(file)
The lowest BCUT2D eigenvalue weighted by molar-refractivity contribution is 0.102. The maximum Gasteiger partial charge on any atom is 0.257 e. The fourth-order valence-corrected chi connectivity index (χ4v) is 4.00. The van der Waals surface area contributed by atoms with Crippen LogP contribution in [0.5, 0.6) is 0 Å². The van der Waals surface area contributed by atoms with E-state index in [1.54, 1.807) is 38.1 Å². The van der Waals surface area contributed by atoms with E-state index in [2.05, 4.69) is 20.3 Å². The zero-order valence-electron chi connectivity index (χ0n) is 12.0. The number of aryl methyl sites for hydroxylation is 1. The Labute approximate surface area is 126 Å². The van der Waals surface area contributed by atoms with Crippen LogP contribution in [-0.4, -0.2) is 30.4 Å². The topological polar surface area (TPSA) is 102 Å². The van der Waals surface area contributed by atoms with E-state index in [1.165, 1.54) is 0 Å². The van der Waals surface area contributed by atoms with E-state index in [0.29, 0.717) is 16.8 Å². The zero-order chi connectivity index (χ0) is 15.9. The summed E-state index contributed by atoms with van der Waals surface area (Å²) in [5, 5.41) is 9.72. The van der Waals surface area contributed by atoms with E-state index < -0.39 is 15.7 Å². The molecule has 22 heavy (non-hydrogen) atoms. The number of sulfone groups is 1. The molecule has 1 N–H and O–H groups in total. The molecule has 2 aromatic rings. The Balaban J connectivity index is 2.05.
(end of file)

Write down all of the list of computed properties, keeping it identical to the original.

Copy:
The lowest BCUT2D eigenvalue weighted by molar-refractivity contribution is 0.102. The maximum Gasteiger partial charge on any atom is 0.257 e. The fourth-order valence-corrected chi connectivity index (χ4v) is 4.00. The van der Waals surface area contributed by atoms with Crippen LogP contribution in [0.5, 0.6) is 0 Å². The van der Waals surface area contributed by atoms with E-state index in [1.54, 1.807) is 38.1 Å². The van der Waals surface area contributed by atoms with E-state index in [2.05, 4.69) is 20.3 Å². The zero-order valence-electron chi connectivity index (χ0n) is 12.0. The number of aryl methyl sites for hydroxylation is 1. The Labute approximate surface area is 126 Å². The van der Waals surface area contributed by atoms with Crippen LogP contribution in [-0.4, -0.2) is 30.4 Å². The topological polar surface area (TPSA) is 102 Å². The van der Waals surface area contributed by atoms with E-state index in [1.165, 1.54) is 0 Å². The van der Waals surface area contributed by atoms with E-state index in [0.29, 0.717) is 16.8 Å². The zero-order chi connectivity index (χ0) is 15.9. The summed E-state index contributed by atoms with van der Waals surface area (Å²) in [5, 5.41) is 9.72. The van der Waals surface area contributed by atoms with E-state index < -0.39 is 15.7 Å². The molecule has 22 heavy (non-hydrogen) atoms. The number of sulfone groups is 1. The molecule has 1 N–H and O–H groups in total. The molecule has 2 aromatic rings. The Balaban J connectivity index is 2.05.